A Blue Lake in January
January reminds me of mortality. A new year-of-days stretches out as it has in my life for almost seventy years. At the dawn of the year, as I put away the Christmas ornaments, an undefined hope seems to glow. I hang up a new calendar with its bright images on twelve pages, each appropriate to the seasons in this part of the world. So many days ahead—surely this year I will use them wisely, make better decisions, and never put off for tomorrow what can be done today. But these days, like others before them, with all of their hope of change, seem to tumble by like dry weeds. Even as the year begins, I’m confronted by the futility of trying to catch them and hang on.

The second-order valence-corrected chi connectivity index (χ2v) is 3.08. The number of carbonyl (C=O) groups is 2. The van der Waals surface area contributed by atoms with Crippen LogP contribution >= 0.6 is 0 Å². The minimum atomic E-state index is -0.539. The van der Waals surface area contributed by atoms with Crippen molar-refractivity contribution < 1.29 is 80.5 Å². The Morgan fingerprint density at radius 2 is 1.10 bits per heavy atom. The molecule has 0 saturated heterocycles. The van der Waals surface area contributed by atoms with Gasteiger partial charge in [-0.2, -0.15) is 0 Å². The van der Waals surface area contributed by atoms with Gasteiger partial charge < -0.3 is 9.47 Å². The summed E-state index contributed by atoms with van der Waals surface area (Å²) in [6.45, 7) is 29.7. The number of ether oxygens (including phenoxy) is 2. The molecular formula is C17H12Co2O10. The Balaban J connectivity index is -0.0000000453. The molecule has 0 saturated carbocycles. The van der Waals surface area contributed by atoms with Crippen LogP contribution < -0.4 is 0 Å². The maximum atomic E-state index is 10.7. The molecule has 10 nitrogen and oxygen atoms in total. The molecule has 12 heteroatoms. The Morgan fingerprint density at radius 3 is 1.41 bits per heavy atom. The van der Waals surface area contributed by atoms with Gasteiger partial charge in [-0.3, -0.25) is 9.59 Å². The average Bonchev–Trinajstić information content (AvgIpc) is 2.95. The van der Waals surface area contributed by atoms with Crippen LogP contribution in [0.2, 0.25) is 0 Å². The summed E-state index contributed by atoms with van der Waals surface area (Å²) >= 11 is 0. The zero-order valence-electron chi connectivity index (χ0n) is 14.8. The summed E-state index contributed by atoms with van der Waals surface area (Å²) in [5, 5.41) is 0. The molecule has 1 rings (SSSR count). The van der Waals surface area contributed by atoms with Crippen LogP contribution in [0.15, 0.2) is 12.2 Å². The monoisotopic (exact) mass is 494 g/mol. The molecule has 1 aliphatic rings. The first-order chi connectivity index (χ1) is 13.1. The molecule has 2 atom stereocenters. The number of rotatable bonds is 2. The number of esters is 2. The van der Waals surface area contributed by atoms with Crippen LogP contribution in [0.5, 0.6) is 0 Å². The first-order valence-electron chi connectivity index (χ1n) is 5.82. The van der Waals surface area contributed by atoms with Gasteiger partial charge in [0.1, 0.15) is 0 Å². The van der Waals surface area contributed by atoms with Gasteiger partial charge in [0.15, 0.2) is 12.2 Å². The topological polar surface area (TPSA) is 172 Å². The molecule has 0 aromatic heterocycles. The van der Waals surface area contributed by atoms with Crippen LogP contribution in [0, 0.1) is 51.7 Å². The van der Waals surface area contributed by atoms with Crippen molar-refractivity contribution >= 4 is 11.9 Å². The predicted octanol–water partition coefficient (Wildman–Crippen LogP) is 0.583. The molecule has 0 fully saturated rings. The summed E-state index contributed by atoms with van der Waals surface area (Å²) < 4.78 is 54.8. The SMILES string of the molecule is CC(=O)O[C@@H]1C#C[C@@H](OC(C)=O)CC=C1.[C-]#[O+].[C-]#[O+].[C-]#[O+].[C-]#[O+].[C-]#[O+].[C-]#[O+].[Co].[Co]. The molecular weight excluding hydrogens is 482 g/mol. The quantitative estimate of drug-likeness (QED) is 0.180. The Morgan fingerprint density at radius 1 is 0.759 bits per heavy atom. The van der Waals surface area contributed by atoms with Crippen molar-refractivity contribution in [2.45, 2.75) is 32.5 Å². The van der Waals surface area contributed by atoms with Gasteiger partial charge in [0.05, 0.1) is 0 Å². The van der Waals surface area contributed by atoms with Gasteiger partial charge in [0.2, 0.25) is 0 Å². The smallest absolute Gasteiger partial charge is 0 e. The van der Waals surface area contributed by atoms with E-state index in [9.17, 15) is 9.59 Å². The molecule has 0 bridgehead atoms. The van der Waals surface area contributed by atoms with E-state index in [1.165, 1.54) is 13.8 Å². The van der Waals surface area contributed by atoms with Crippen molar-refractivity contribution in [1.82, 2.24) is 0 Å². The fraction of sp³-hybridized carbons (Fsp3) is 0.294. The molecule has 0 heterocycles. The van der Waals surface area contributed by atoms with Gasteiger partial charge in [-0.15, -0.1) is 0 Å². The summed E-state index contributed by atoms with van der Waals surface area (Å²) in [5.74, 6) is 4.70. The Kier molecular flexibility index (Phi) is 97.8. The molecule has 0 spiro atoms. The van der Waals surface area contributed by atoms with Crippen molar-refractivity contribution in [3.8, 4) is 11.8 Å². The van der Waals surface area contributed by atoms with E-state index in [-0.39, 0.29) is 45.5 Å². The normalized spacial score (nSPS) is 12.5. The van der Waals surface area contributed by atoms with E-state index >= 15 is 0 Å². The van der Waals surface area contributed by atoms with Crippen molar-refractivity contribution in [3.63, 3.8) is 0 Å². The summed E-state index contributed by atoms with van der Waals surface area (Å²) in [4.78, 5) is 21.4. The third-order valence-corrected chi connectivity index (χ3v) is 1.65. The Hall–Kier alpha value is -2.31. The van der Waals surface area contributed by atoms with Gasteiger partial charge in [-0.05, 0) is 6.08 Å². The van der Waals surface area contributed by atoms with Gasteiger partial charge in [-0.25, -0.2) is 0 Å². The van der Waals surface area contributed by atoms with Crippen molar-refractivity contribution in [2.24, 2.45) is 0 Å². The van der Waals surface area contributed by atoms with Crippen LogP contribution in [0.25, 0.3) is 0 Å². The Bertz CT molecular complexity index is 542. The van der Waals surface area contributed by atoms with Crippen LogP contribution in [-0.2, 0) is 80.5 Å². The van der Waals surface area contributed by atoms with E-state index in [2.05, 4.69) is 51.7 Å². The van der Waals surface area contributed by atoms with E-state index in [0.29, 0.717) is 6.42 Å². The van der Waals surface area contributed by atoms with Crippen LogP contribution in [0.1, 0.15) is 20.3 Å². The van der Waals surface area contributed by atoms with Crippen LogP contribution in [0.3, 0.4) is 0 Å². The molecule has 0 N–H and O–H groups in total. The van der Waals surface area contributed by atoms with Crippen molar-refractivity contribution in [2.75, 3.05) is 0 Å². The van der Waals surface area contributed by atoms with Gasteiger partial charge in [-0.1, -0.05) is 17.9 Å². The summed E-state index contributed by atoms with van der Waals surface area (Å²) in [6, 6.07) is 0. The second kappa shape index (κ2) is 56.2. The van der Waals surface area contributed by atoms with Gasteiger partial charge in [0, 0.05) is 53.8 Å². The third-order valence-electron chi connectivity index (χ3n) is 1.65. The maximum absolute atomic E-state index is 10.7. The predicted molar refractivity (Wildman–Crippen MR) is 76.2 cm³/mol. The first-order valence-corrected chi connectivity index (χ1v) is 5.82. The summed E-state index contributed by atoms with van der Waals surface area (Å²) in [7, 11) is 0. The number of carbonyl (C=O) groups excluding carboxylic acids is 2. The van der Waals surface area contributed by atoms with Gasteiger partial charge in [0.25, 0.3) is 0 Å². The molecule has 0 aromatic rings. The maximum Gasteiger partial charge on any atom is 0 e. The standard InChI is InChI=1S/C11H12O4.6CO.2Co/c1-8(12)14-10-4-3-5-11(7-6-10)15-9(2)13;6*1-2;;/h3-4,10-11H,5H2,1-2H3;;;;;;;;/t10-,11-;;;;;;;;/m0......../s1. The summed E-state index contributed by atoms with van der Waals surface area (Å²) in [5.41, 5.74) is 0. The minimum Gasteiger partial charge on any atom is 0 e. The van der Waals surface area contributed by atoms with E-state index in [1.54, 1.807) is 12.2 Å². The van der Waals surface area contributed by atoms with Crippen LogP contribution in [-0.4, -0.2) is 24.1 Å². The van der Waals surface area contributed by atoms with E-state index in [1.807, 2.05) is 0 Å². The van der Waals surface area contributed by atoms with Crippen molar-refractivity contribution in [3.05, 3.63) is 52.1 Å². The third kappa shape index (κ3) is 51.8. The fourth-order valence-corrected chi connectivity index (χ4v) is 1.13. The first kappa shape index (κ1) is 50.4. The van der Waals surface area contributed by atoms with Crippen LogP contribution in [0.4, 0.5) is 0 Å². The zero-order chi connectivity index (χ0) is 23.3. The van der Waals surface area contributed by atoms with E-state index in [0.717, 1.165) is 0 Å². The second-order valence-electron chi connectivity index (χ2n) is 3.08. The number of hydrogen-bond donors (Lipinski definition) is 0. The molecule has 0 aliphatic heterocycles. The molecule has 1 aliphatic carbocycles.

Days are like grass or weeds—but they are also like snow. Outdoors, I see a new covering of the white stuff under sunshine, accentuating the brilliant effect. Dried grasses and flower stalks bend over under the weight, leaving bumps that in certain light remind me of waves on a blue lake. Snow covers much of winter’s dullness here on the prairie in the same way as it makes picture postcards of abandoned, crumbling farmhouses. The cover of snow is as deceptive as that calendar of pages; one unseasonably warm day melts beauty to slush and then to mud. Days pass, whether or not we want them to, and we know that all our days will eventually be used up. My walk through a year of days in this book helps me savor them, knowing full well that they are numbered.  (from All Nature Sings - January)